It’s hard out there for a hipster.
Casual slurs against gimme-cap wearers have long been a way of life in New York, but a series of recent events may have marginalized an entire class of people who are just trying to crown the best album of the second-half of the third week of the month in peace.
Last month, a “Help Wanted” ad was placed in the window of Vinnie’s Pizzeria in Williamsburg, barring applications from people who need “weekends off because you have a gallery opening.” A month ago, CNN saw fit to publicize an obscure poll of Mac and PC users to insinuate that the former are “elitist and more pretentious” due to their preference for hummus and red wine. And at the end of April, an artists’ collective living in a “trailer park” in Bushwick was forcefully disbanded, requiring a Red Cross intervention to assist the internally displaced artists, musicians, and fire jugglers.
As bad as it’s been, the real “j’accuse” came on May 11, when a Metro cover story suggested that activist vegans and their ilk had bankrupted the city.
“Hipsters to blame for billions of dollars in Census losses?” the headline asked.
In the article itself, hipsters got no comfort from their own elected official even. Councilwoman Diana Reyna (D–Bushwick) attributed the city’s census undercount to — her word — “hipster” apathy.
What’s going on here? Has bigotry against the bearded become officially sanctioned by the state?
Unlikely, perhaps, but it’s not unimaginable that the authorities begin asking, “Have you ever gushed over Charles Bukowski?” to anyone with a 11206 ZIP code.
Vinnie’s Pizzeria manager Dan Clayton denied that his hiring practices are discriminatory or that he hates hipsters. Indeed, some of his best friends are hipsters!
“It’s more like a preference,” he said. “Some of my employees are band members.”
Robert Lanham, author of “The Hipster Handbook” and founder of the website, FREEwilliamsburg, understands the pizzeria’s frustration.
“I think that’s one of those things people are fed up with — not living in the real world,” he said.
Lanham says he personally does not condone discrimination against anyone, even hipsters, though he did offer one universally accepted exception: “People who are into jam bands.”
Until recently, serious anti-hipsterism was mostly confined to the Urban Outfitters bookshelf, where titles such as “Look at that F—ing Hipster” found a welcome home. As of late, however, the malice seems to be growing ever more mainstream — and virulent. Not only are councilmembers denouncing their own constituents, diehipster.com, the web’s foremost epicenter of flannel-based animus, openly fantasizes about “hipster beatings.”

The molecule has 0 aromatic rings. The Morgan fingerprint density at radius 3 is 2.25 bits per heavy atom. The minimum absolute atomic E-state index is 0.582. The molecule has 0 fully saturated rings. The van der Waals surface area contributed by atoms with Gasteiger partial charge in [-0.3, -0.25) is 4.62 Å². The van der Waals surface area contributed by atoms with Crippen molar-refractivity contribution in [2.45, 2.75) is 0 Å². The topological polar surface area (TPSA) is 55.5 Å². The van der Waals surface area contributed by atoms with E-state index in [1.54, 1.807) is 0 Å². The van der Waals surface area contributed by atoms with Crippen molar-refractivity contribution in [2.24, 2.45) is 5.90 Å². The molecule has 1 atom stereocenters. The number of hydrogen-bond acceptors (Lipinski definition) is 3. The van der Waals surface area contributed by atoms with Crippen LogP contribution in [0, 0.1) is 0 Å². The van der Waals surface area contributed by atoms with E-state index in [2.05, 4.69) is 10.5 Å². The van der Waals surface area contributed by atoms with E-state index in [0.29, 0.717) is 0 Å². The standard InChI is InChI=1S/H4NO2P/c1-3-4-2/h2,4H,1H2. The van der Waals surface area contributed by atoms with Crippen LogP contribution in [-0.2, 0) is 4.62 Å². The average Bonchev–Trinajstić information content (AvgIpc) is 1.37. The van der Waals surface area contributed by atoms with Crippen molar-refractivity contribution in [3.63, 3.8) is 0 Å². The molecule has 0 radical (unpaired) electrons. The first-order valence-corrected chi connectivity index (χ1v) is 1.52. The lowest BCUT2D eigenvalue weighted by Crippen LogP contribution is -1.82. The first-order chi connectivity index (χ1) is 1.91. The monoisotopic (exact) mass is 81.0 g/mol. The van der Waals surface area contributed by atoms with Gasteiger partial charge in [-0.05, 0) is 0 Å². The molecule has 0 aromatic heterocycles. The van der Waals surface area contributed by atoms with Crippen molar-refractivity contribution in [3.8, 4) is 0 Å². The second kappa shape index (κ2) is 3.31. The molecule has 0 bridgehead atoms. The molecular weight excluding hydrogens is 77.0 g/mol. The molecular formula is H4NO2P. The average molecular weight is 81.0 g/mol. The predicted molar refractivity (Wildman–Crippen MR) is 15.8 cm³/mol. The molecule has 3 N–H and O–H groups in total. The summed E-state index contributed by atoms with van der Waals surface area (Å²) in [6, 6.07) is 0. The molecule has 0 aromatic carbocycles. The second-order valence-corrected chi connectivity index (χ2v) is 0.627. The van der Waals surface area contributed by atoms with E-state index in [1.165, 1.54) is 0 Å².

Today, I heard a salamander-physiqued [sic], rooftop farming, MacBook D.J./fusion chef gasping for air,” one poster wrote. “So I took my Timberland off his neck and poured a Liquid Plumber latte down his throat. End of story.”
The shadowy crusader behind the site — who will say only that he’s “a guy born and raised in Brooklyn” — is unrepentant. And, he’s hardly an irrelevant crank, frequently receiving more than 50 comments on postings, the majority of them like-minded in their eliminationist rhetoric.
“[Hipsterism] is a social disease,” he said.
No latte poisonings were reported, but the Williamsburg-Bushwick borderland was the site of a several real-life “hipster robberies” just a few weeks ago. Residents of the McKibbin lofts, a well-known stronghold of organic soy supporters, were robbed at gunpoint three times in four days. It may have just been a crime of opportunity — The Brooklyn Paper reported that “few residents are taking necessary [security] precautions” — or it may have been a bona fide hipster hit.
Given this mounting climate of hate, what’s a suspender-clad, 14th-century Bulgarian lit major to do?
According to Brooklyn Law School professor Bill Araiza, local mustache enthusiasts have little legal recourse against their persecutors. New York’s Hate Crimes Act of 2000 provides protection against “crimes motivated by invidious hatred toward particular groups,” but it’s “really, really hard to prove” that someone has been discriminated against due to association with a particular “scene” (i.e. goths, Dave Matthews Band fans, seersucker aficionados).
Additionally, diehipster.com’s “beatings” are likely shielded by no less a ’zine than the U.S. Constitution. “The First Amendment provides a lot of protection for incendiary speech,” said Araiza. “There’d have to be speech that counseled imminent lawless action — not abstract or implied.”
©2011 Community News Group
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